NYR 19-06: “Be A Better Parent.” Part 4: Bedtime.

It’s a cliche, right? When your kid is born, there’s this pivotal moment when they first wrap their tiny hand around your finger. Your heart melts, and in an instant you feel an unbreakable bond with this baby that can barely open its eyes.

But come on, is that really how it goes down?

Yup.

Well for me, at least. I can remember this exact moment with both my girls. And I’m grateful for that – I know it’s not like that for everybody. But I will make one slight modification:

For me, the moment my daughters won me over wasn’t when they grabbed my hand. It was when I tried to take my hand away, and they tightened their grip.

And now this is what I’m dealing with:

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It’s crazy to think of the number of ways bedtime has changed over the past three years. I remember the first night when our family grew from two to three; I was lying on the couch in the hospital, staring at my daughter through the clear bassinet while she slept. It was dark; aside from the faint glow of the hospital equipment the only light I could see was a thin fluorescent line coming through under the door to our room from the hallway.

Still, I could make out the newest member of our family. Tightly swaddled (not by me, my swaddle game was pretty weak in the early days), I remember watching her lying on her back, motionless at first. Then she began gently raising her toes and her head, then relaxing flat again, starting her first day off right with a few baby-crunches. I was happy and relieved and wondering what I was supposed to do when she woke up.

Since then bedtime has changed more times than I can remember. I remember pacing the floors of our condo in the wee hours trying to do the “5 S’s”, taking her out on the balcony, putting her in the Baldwin Bassinet, then the mamaRoo, then the Rock n’ Play, then the Pack n’ Play… hell she even slept on the Lay n’ Play once.

And finally, the crib.

The crib is when I start to remember the details. That’s when she started to fumble around with the pages of Giraffes Can’t Dance. That’s when she grew hair, hair that smelled so good after a bath as I rocked her, singing to her until she buried her face in my shoulder. Then she’d start snoring, and I’d try to get up from the glider without her feeling anything, hoping she’d float in my arms like a cloud to the crib mattress below.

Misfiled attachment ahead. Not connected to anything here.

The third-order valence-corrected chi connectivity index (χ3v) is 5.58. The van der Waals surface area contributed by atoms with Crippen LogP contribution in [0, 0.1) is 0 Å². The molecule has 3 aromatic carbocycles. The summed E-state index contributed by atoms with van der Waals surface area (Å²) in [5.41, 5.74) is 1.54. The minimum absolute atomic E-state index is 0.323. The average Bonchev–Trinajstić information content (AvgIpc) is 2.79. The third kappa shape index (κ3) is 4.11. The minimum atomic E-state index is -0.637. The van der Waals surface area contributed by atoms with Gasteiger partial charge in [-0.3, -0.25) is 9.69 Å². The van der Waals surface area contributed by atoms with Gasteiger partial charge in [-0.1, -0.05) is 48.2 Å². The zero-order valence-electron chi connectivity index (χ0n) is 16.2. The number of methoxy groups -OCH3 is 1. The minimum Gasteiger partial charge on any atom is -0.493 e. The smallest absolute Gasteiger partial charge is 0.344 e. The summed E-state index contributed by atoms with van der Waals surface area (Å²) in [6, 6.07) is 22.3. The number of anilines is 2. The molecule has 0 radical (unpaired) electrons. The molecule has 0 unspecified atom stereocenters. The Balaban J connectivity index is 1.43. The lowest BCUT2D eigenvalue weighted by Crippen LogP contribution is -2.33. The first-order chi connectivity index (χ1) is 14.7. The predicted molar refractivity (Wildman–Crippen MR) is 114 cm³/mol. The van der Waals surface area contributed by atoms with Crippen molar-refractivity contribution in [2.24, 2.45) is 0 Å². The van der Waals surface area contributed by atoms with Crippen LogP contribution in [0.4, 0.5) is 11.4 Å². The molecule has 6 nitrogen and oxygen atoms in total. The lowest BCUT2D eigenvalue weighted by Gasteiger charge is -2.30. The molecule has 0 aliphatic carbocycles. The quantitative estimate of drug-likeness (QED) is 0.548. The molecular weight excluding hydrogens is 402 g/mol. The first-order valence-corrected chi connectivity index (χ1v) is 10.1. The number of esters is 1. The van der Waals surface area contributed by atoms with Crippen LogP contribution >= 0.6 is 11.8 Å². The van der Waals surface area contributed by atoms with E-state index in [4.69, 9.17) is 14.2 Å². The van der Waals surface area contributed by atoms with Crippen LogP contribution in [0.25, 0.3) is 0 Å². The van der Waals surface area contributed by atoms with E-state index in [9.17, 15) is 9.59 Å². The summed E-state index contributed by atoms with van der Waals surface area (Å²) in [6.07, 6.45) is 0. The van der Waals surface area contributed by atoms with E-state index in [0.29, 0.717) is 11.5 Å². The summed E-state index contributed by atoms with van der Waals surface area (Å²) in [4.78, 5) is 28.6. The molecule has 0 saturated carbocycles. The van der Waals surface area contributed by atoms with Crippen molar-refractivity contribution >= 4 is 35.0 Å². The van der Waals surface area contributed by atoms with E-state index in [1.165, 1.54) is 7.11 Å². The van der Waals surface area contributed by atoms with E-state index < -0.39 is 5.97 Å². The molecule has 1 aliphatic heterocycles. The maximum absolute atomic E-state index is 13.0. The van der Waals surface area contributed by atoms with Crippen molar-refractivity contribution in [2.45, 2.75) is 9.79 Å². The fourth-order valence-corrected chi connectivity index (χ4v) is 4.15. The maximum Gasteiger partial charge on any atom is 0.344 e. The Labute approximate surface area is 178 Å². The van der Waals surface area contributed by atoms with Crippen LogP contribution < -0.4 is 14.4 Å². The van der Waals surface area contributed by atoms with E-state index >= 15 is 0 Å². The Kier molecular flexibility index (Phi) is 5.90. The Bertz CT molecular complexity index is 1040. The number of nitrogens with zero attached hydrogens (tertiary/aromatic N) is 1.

Then she got bigger. We had to lower the crib mattress, which made things way more difficult. I always felt like I had to make a choice to either 1) drop her a few inches above the mattress and hope the bouncy landing didn’t wake her up, or 2) risk ending up like this lady.

And the worst part? Every time I leaned over to put her in the crib, she would suddenly latch onto me like a koala bear.

Or maybe that was the best part.

I wish I saw it that way every time. I wish that, as I pried her tiny arms off my neck, I would remember the day I was prying her tiny fingers off my hand in the hospital, and be grateful.

But I don’t always feel that way. Especially these days, now that bedtime involves two girls who have both figured out how to stretch out every single step of the the process from bath time to brushing teeth to pajamas to reading to getting in the bed to actually going to bed. And it’s easy to become jaded when all you want is to just have an hour to yourself, maybe hang out with your wife before you crash and do it all over again the next day.

Well I have good news, I guess. That crib/koala problem? That’s over. Because my oldest is in a big girl bed now.

I’ll never put her in a crib again.

And that’s what I need to remember. With all the things I complain about, there are other things I’m going to miss. I need to be present and try to enjoy them.

Easy to write, hard to do.

But I have to try –  because she’s growing up so fast, and although I have an equally adorably one-year-old waiting in the wings who does plenty of her own cute stuff to keep me occupied, she’s growing up too (even faster, I think).

They all grow up. That’s the goal.

I’ve spent a lot of time thinking about how I can “Be A Better Parent.” But now I’m thinking I should rephrase the goal. I don’t want to be a better parent; I want to enjoy parenting more.

So maybe the next time one of my girls tightens her grip, I’ll let her hold on a little longer. For both of us.

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